Also, crucially, many retailers are already meeting those challenges. Some businesses are taking full advantage of technological advances: optimising their mobile online presence; investing in ‘click and collect’; and creating joined-up, multi-channel offerings. We are also seeing some innovative approaches to excess space, with retailers making room for other leisure services on their premises, to increase footfall and encourage spending. These initiatives require strong leadership, but innovative executives can create winning propositions that meet their customers’ needs and allow their businesses to take market share.
We categorise most of the current opportunities in UK retail as ‘ugly ducklings’ – unloved shares that most investors shun. After sustained periods of poor operating performance, these companies are very much out of favour, but we can foresee circumstances in which they can turn their operations around to confound the market’s expectations. This also provides the potential for outsized share price upside as a result. While we wait for our ugly ducklings to turn into swans, we would also look for attractive income return as most of them offer higher-than-average dividend yields.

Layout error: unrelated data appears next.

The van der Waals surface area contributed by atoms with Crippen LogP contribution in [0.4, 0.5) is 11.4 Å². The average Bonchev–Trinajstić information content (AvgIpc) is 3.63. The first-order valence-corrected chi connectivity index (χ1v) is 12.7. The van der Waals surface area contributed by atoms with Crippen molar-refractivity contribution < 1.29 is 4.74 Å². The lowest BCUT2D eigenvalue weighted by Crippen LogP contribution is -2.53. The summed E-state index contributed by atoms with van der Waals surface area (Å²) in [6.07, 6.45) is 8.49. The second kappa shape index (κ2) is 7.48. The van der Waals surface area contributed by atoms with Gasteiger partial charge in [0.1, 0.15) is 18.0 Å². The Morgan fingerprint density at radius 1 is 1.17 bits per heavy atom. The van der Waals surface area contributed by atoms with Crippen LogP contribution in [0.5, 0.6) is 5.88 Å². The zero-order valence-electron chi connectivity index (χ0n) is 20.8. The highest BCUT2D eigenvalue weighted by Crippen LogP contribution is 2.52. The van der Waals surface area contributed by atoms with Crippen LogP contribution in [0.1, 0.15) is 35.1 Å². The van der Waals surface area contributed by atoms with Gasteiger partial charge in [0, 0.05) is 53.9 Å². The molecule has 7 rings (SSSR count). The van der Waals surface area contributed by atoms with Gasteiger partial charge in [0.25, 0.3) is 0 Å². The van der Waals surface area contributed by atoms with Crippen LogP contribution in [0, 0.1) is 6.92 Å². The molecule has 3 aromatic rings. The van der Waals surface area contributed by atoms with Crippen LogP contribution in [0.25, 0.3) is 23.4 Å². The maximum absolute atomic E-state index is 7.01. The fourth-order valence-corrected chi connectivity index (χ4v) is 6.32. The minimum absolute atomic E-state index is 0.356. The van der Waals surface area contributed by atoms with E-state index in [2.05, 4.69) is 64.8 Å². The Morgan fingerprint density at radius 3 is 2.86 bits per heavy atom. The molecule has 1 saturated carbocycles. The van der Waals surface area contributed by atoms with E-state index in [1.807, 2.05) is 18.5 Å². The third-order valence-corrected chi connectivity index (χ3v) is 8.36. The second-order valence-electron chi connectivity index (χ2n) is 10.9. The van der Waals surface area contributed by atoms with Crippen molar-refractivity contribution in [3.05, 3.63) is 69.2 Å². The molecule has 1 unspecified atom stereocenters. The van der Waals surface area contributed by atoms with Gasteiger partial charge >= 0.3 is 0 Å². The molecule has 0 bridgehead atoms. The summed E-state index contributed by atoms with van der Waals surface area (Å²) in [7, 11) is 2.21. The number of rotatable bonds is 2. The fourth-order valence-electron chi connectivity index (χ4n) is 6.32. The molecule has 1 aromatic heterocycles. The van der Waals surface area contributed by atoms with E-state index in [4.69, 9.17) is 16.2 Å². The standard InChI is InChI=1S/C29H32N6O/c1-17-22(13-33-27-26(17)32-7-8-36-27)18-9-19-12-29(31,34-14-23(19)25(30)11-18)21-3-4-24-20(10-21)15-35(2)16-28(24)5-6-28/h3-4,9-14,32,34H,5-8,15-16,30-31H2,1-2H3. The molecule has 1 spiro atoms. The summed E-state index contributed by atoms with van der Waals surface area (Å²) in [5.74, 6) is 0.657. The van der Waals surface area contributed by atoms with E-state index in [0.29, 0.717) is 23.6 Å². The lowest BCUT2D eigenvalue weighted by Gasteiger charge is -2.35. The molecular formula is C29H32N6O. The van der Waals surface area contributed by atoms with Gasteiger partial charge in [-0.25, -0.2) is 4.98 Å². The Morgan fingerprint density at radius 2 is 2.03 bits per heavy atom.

We see Marks & Spencer as a classic ugly duckling. Its clothing division has been a perennial problem, with sales under relentless pressure. However, we believe the company has begun to turn around under Steve Rowe – an experienced retailer who began his career on the shop floor. Rowe has already implemented a more appealing pricing strategy. Meanwhile, the company’s food department is still top-notch, and significant investments in IT and logistics infrastructure have created a multi-channel offering that looks well placed to succeed in a digitally driven environment. While we wait for the shares to reflect this progress, they offer a dividend yield of 5.5% (7% with this year’s special dividend).
Tesco is another good example of an ‘ugly duckling’. It’s also under new leadership, now that Dave Lewis has taken the reins. His challenge is to rebuild profitability, restore market share and regain the trust of consumers and investors alike. Recent data suggests that he is beginning to succeed. He is focusing on core UK growth and has sold off non-strategic businesses at home and abroad. He recently announced the acquisition of Booker, a major UK food wholesaler. The deal is designed to cement Tesco’s position as the UK’s largest food business. Healthier pricing and efforts to enhance the customer offering have led to improvements in same-store sales. Meanwhile, a £1.5 billion cost-cutting programme should help to support margins, which are currently the lowest among its UK peers.
There are plenty of other opportunities for those who are prepared to stand apart from the crowd. It can be uncomfortable to take a contrarian stance, but doing so reveals a wealth of opportunities – hiding in plain view on the high street.